To be sure, throughout U.S. and English history, gun laws—like all laws—have sometimes targeted racial or religious minorities. And, as a matter of enforcement, even today’s neutral gun laws are often enforced disproportionately against communities of color. These are systemic problems with the criminal legal system that should give pause to those who seek to further criminalize gun-related conduct. But the Decatur and D.C. examples alone demonstrate that it is overly simplistic to suggest “all gun control is racist.” The situation in Decatur shows democratic institutions, even in the Deep South, responding to armed intimidation and violence against Black Americans by enacting gun laws designed to protect them. The fact that the KKK interrupted a peaceful protest—a quintessential act of democratic participation—demonstrates how guns can threaten harm even when no one is shot or killed. As Joseph highlighted last week, his new article with Reva Siegel unpacks these ways that guns can, especially through armed intimidation like that undertaken by the Decatur Klan, inflict a public harm on civic life. And just as legislatures can take action to guard against the physical injuries that guns cause—like the D.C. City Council in 1975—they can also act to guard against the democratic injuries that guns cause—like the Decatur City Council in 1979.




Members of Congress Have Little Right to Bear Arms on Capitol Hill

After last week’s riot at the Capitol, the acting House Sergeant-at-Arms implemented a new policy requiring House members to be screened for weapons before entering the House chamber.  On Tuesday, June 12, the U.S. Capitol Police declined to admit Rep. Lauren Boebert (R.-Colo.) to the floor of the House of Representatives after she refused to allow Capitol Police to inspect a bag she was carrying. Rep. Boebert protested on Twitter that she is “legally permitted to carry my firearm in Washington, D.C.[,] and within the Capitol complex.”  Rep. Madison Cawthorn (R.-NC) also claimed that he was armed during the riot.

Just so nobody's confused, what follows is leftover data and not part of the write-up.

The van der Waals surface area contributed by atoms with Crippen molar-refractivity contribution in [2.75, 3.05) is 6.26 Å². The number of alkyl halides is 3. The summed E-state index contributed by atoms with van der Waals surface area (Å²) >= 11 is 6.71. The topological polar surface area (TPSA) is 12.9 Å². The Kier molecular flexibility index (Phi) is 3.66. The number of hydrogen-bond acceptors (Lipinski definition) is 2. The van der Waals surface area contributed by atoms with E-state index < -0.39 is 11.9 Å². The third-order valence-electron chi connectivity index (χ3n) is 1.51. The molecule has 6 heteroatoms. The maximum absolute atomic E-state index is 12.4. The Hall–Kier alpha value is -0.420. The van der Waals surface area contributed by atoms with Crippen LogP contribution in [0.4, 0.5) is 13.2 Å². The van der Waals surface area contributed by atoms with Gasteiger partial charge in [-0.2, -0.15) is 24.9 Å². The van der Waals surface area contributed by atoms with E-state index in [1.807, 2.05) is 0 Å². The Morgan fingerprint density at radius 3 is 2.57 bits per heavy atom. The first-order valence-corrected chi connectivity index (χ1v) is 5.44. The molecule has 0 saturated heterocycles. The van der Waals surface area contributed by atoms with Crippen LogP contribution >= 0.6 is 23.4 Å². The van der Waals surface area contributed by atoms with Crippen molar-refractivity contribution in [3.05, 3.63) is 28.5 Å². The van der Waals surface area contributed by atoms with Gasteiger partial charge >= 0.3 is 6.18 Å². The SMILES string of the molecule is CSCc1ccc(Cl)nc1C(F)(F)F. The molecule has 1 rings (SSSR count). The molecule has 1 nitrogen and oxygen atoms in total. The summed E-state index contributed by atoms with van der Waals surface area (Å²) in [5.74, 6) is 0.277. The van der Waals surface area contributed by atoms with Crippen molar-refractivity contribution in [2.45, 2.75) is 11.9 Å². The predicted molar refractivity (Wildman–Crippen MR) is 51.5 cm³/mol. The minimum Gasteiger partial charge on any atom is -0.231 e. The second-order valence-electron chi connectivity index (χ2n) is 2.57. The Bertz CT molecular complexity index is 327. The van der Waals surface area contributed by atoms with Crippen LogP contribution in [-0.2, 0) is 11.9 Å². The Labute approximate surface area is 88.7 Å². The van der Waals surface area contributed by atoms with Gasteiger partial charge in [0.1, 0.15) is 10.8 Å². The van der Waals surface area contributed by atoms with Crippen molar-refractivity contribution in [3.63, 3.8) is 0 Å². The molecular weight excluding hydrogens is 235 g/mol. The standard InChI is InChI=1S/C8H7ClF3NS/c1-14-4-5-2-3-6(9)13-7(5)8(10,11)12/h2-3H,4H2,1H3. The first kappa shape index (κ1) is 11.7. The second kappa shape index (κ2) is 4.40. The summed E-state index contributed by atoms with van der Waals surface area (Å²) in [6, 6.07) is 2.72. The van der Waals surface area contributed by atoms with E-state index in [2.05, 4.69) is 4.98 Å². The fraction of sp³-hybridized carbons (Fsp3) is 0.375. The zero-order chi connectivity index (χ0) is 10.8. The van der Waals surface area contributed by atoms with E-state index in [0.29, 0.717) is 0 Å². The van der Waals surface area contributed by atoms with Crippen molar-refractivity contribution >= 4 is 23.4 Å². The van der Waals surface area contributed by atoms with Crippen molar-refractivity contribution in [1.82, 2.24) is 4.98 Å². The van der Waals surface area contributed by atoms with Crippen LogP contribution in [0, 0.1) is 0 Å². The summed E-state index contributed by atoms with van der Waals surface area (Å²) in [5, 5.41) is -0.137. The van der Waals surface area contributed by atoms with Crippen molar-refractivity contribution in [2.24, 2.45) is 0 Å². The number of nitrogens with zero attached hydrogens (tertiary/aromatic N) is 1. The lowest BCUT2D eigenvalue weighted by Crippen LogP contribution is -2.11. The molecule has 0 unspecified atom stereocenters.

These two freshmen are not the only Members of Congress who have firearms on Capitol Hill.  Earlier this year, Rep. Ken Buck (R.-Colo.) made news when he showed off an AR-15 rifle that he keeps in his office, telling “Joe Biden and Beto O’Rourke, if you want to take everyone’s AR-15s, why don’t you swing by my office in Washington, D.C. and start with this one?”

Joe Biden is unlikely to confiscate Rep. Buck’s AR-15; but the U.S. Attorney for the District of Columbia might.  At least two sets of laws govern the possession of weapons within the Capitol complex.  In 1967, Congress specifically prohibited the carrying of accessible weapons in all capitol buildings and grounds.  In addition to this federal law, the general criminal law of the District of Columbia applies to the Capitol complex.  The District has strict rules on firearms.  Among these, all firearms must be registered, some firearms cannot be lawfully registered  (e.g., certain semiautomatic firearms deemed “assault weapons”), ammunition magazines cannot exceed a 10-round capacity, the carrying of rifles and shotguns is prohibited, and the carrying of pistols is lawful only with a license to carry issued by the District of Columbia.  (As the signs at the Capitol office buildings warn visitors, the District does not recognize carry permits from other states.)  Even with a license, the District prohibits the carrying of pistols in many places, including the “U.S. Capitol buildings and grounds” and within 1,000 feet of a demonstration.

The 1967 federal law contained an exception for those “authorized by regulations which shall be promulgated by the Capitol Police Board.”  The Capitol Police Board regulations (Appendix J), in turn, provide that, “nothing contained in [the 1967 federal law] shall prohibit any Member of Congress from maintaining firearms within the confines of his office or any Member of Congress or any employee or agent of any Member of Congress from transporting within the Capitol Grounds firearms unloaded and securely wrapped.”  When Rep. Buck faced questions about the legality of his rifle, the Capitol Police pointed to this regulation to explain why his possession of the rifle was lawful.

But Capitol Police Board regulations do not authorize him—or any other Member of Congress—to possess firearms in violation of District law.  The Capitol Police Board regulations merely exempt certain people from the 1967 federal law.  On their face, they do not purport to confer a general authority to possess firearms in violation of District law.  Nor does the Capitol Police Board have the power to grant such an authority.  The 1967 federal law had a savings clause providing that “[n]one of the general laws of the United States and none of the laws of the District of Columbia shall be superseded by any provision of this Act.”  So while the Capitol Police Board regulations provide Members of Congress with a limited exception from the 1967 federal law governing weapons on Capitol grounds, they do not preempt the District’s general gun laws—which apply at the Capitol as they do elsewhere in the District.